An ambitious plan but will it work?
Organising hospitals into groups makes sense but will only work if the health service pulls together
Dr James Reilly: has finally unveiled his plans for hospital reform
The history of the Irish health service is littered with failed reform plans, especially those that aimed to rationalise our hospital system. With 49 acute hospitals, Ireland is relatively over-provided for in international terms, but previous attempts to reorganise the system foundered on intense grassroots opposition to any attempt to cut a mainstay of the local economy.
Now Minister for Health James Reilly has unveiled his own much-delayed plans to make sense of our hospital services, with the promise that this proposal, unlike the others, won’t gather dust.
In and of themselves, the proposals make sense. The idea is to get hospitals in a particular region working together, rather than competing for resources and fighting “turf wars”. Grouping hospitals provides the opportunity for greater specialisation and greater throughput of patients, thereby improving results. A doctor who performs 200 complex operations a year is likely to be better than one who gets to carry out only 20 operations, and the equipment used is likely to be of a higher standard.
Hospital groups also allow for sharing of services and staff, and that could save money for the hard-pressed health service. Understandably, that wasn’t a point Dr Reilly was keen to emphasise yesterday but there seems little point in undertaking such a fundamental reform if it won’t at least lighten the burden on the taxpayer.
Less duplication and cost makes sense, and so does the proposal to encourage more movement of staff, so that services are provided closer to the patient. “We want to see the one [consultant] travelling to see the 30 [patients], rather than the 30 going to see the one,” said Dr Reilly.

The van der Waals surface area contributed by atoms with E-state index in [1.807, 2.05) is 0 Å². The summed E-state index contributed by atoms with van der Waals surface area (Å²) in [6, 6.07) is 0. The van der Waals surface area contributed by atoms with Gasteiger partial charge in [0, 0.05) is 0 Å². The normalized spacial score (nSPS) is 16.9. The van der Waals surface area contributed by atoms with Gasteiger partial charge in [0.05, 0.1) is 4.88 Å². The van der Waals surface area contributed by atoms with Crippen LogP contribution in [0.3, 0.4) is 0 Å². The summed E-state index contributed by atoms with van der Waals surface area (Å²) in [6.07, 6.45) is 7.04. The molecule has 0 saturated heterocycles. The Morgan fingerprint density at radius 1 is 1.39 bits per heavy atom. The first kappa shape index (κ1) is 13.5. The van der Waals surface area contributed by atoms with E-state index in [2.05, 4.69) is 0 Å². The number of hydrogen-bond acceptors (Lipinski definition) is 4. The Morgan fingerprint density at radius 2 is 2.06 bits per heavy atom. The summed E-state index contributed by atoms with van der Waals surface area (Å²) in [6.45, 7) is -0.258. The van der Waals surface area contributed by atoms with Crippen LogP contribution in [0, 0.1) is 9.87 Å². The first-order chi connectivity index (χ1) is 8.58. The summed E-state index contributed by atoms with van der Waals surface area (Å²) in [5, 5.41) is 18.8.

However, the devil of these proposals will be in the detail, and some of this remains to be worked out. It was inevitable that any approach that grouped hospitals along geographical lines would run into difficulties where regions meet, and so this came to pass in the southeast, Donegal and parts of Dublin.
Prof John Higgins, who chaired the review body which drew up the proposals, is to be credited with sticking to his task and working through local difficulties at over 100 meetings over the past year. He seems to have reached a compromise that has assuaged campaigners in Waterford who were concerned at the break-up of hospitals in the southeast, with Waterford Regional Hospital going in with Cork and Kerry hospitals and hospitals in Kilkenny and Wexford teaming up with counterparts in Dublin.
Dr Reilly presented the plan as a “win-win situation” for patients, staff and hospitals alike, but beware the caveats that he and Prof Higgins issued. While the Minister acknowledged that complex services would be concentrated at particular hospitals to ensure quality outcomes, he claimed that all patients would see a greater range of services locally with “as much work as is safe to do” being offered.
Yet safety was the very reason used by the Minister to justify the closure of Roscommon Hospital’s emergency department two years ago. Bruised by that experience, the Cabinet has been careful to approve proposals that promise that no small hospital will close – even hospitals that were slated for closure in previous reports published in the 1960s. But there is no guarantee that Hiqa or some other agency won’t find reasons in the future to curtail services in a hospital on safety grounds.
There is also the question of Dr Reilly’s track record. From free GP care for people with long-term illnesses to the National Children’s Hospital, this Government is behind schedule on many of its main promises. The pace of reform has been slow and efforts to balance the health budget have so far been in vain.
Only time will tell whether the Minister will deliver in this instance.